Turkey in Brief

turkey in brief - study in turkey

Modern Turkey was established in 1923 by national hero Mustafa Kemal, who was later honoured with the title Ataturk or “Father of the Turks” from the Anatolian remains of the vanquished Ottoman Empire. Under his rule, the country introduced comprehensive civil, financial, and political reforms. An experiment in multi-party politics contributed to the opposition Democratic Party’s electoral win in 1950 and the successful transition of control following a time of one-party rule.

Since then, Turkish political groups have expanded, but government has been disrupted by waves of turmoil and occasional military coups (1960, 1971, 1980), ultimately contributing to the restoration of democratic authority to citizens in each situation. In 1997, the military again supported engineer the ouster of the then Islamic-oriented government-popularly called a “post-modern coup.” Turkey interfered militarily on Cyprus in 1974 to keep Greece from taking over the island and has subsequently served as guardian of the “Turkish Republic of Northern Cyprus,” which is recognised only by Turkey.

Turkey joined the UN in 1945, then left NATO in 1952. Turkey became an affiliate member of the European Community in 1964; during the past decade, it implemented several changes to improve its government and economy, allowing it to launch talks with the European Union on accession.

Location
Southeast Europe and Southwest Asia (that portion of Turkey west of the Bosphorus is historically part of Europe), bordering the Black Sea, between Bulgaria and Georgia, and bordering the Mediterranean Sea and the Aegean Sea, between Greece and Syria

Geographic Coordinates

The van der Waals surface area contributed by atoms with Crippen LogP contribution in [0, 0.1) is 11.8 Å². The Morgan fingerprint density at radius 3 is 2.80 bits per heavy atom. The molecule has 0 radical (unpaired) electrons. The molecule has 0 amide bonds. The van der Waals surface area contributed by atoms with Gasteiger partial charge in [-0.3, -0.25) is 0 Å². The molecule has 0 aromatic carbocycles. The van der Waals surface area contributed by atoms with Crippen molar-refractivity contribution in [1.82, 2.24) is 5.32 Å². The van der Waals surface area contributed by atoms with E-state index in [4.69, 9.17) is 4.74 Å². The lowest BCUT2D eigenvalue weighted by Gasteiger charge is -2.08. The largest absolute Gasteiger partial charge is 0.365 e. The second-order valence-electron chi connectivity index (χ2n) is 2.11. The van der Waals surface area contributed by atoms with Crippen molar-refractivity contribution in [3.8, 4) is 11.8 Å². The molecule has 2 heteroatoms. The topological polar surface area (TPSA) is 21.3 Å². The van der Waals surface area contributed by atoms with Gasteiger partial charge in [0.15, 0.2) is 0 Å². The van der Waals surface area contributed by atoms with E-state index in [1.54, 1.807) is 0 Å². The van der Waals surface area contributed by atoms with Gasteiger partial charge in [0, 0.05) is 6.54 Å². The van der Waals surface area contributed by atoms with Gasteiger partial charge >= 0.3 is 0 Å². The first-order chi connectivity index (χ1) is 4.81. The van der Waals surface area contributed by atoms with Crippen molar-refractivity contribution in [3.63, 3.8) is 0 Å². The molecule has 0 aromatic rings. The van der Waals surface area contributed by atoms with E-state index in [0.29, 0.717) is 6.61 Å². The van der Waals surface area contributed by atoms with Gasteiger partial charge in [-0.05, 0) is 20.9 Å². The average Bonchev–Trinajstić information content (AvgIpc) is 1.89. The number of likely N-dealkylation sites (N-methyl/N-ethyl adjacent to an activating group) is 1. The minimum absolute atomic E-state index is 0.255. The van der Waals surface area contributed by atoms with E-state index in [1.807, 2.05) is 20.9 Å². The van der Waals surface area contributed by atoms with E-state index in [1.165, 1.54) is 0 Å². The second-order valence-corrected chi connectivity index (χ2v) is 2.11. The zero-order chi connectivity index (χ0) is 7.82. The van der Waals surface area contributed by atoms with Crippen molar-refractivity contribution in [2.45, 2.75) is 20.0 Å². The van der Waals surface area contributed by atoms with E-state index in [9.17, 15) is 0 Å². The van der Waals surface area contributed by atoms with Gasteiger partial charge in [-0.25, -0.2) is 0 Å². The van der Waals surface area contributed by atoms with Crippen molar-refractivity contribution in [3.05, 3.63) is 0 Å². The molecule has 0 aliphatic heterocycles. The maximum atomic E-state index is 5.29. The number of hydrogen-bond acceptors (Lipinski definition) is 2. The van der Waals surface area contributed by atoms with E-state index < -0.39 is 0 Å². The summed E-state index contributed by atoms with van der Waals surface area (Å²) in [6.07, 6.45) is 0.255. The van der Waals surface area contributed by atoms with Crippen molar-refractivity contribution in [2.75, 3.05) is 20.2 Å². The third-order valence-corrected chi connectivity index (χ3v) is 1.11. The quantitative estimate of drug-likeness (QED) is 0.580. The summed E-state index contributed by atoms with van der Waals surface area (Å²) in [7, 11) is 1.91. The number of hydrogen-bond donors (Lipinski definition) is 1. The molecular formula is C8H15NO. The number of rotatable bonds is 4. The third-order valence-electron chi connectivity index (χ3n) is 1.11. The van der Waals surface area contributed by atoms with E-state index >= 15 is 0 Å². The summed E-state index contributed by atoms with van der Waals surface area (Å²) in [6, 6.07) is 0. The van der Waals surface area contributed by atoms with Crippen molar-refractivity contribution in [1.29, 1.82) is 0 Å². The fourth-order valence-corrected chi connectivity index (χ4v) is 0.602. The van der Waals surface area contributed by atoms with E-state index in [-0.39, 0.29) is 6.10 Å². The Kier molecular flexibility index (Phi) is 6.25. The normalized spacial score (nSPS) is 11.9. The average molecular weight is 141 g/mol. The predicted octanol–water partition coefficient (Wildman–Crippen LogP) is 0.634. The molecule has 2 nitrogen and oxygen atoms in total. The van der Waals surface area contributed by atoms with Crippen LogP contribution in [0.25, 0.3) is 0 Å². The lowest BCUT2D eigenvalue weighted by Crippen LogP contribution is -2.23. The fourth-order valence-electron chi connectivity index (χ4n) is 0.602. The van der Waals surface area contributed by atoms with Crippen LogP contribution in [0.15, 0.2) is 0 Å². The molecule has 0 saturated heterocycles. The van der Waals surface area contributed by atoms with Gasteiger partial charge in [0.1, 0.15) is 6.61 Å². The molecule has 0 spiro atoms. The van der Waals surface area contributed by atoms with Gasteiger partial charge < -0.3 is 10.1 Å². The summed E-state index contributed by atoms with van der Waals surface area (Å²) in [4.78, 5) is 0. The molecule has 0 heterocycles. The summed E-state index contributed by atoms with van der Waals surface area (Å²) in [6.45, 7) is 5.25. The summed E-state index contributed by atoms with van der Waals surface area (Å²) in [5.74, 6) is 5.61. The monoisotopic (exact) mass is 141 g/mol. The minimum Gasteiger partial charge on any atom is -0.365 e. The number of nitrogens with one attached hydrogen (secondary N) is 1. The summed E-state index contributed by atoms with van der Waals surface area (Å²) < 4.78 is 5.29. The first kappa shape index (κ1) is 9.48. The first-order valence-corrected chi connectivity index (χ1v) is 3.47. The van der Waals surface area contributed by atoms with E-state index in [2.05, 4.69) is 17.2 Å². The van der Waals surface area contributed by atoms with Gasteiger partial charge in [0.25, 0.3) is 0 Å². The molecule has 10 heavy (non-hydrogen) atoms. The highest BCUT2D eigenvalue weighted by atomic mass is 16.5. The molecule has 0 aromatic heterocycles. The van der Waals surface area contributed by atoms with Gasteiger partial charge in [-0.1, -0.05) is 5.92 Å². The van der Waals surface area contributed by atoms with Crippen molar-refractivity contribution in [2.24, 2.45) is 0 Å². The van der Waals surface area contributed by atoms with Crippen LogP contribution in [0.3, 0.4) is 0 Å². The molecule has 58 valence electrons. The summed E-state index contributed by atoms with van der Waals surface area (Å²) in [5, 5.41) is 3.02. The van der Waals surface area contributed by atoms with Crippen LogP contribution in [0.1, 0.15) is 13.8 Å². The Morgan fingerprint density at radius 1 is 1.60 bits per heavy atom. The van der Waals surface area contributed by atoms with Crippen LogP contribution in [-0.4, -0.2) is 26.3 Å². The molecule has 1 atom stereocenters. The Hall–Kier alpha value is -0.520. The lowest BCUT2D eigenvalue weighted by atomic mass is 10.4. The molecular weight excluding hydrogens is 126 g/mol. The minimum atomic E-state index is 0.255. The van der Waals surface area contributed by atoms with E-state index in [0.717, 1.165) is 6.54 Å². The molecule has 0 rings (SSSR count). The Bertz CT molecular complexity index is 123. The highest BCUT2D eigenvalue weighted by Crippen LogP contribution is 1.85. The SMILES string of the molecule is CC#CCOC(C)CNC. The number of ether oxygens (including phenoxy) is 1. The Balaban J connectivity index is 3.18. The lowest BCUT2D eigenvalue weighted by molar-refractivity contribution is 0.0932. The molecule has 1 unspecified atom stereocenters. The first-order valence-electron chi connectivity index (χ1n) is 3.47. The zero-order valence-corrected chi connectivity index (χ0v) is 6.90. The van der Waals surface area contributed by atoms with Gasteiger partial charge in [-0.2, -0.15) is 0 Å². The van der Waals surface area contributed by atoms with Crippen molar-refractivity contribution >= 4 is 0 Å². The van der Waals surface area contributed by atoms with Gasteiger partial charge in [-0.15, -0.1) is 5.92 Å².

39 00 N, 35 00 E

Area
total: 780,580 sq km
land: 770,760 sq km
water: 9,820 sq km

Geographic Divisions

  • Marmara Region
  • Black Sea Region
  • Eagean Region
  • Mediterranean Region
  • Central Anatolia Region
  • Eastern Anatolia Region
  • Southeastern Anatolia Region

Cities

Turkey has in total 81 cities:
Adana, Adiyaman, Afyonkarahisar, Agri, Aksaray, Amasya, Ankara, Antalya, Ardahan, Artvin, Aydin, Balikesir, Bartin, Batman, Bayburt, Bilecik, Bingol, Bitlis, Bolu, Burdur, Bursa, Canakkale, Cankiri, Corum, Denizli, Diyarbakir, Duzce, Edirne, Elazig, Erzincan, Erzurum, Eskisehir, Gaziantep, Giresun, Gumushane, Hakkari, Hatay, Icel (Mersin), Igdir, Isparta, Istanbul, Izmir, Kahramanmaras, Karabuk, Karaman, Kars, Kastamonu, Kayseri, Kilis, Kirikkale, Kirklareli, Kirsehir, Kocaeli, Konya, Kutahya, Malatya, Manisa, Mardin, Mugla, Mus, Nevsehir, Nigde, Ordu, Osmaniye, Rize, Sakarya, Samsun, Sanliurfa, Siirt, Sinop, Sirnak, Sivas, Tekirdag, Tokat, Trabzon, Tunceli, Usak, Van, Yalova, Yozgat, Zonguldak

Land Boundaries

total: 2,648 km
border countries: Armenia 268 km, Azerbaijan 9 km, Bulgaria 240 km, Georgia 252 km, Greece 206 km, Iran 499 km, Iraq 352 km, Syria 822 km

Coastline
7,200 km

Climate
temperate; hot, dry summers with mild, wet winters; harsher in interior

Terrain
high central plateau (Anatolia); narrow coastal plain; several mountain ranges
lowest point: Mediterranean Sea 0 m
highest point: Mount Ararat 5,166 m

Natural Resources
coal, iron ore, copper, chromium, antimony, mercury, gold, barite, borate, celestite (strontium), emery, feldspar, limestone, magnesite, marble, perlite, pumice, pyrites (sulfur), clay, arable land, hydropower

Land Use
arable land: 29.81%
permanent crops: 3.39%
other: 66.8% (2005)

Population
71,892,807 (July 2008 est.)

Median Age
total: 29 years
male: 28.8 years
female: 29.2 years (2008 est.)

Population Growth
1.013% (2008 est.)

Life Expectancy
total population: 73.14 years
male: 70.67 years
female: 75.73 years (2008 est.)

Religion
Muslim 99% (mostly Sunni), other 1 % (mostly Christians and Jews)

Government Name
Republic of Turkey (Türkiye Cumhuriyeti)
Turkey (Türkiye)

Goverenment Type
republican parliamentary democracy

Capital
name: Ankara
Geographic Coordinates: 39 56 N, 32 52 E
Time Difference: UTC+2
Daylight Saving Time: +1hr, begins last Sunday in March; ends last Sunday in October

Foundation of the Republic (successor state to the Ottoman Empire)
29 October 1923 (National Holiday)

Flag Description
red with a vertical white crescent (the closed portion is toward the hoist side) and white five-pointed star centered just outside the crescent opening

Legal System
civil law system derived from various European continental legal systems; note – member of the European Court of Human Rights (ECHR), although Turkey claims limited derogations on the ratified European Convention on Human Rights; has not accepted compulsory ICJ jurisdiction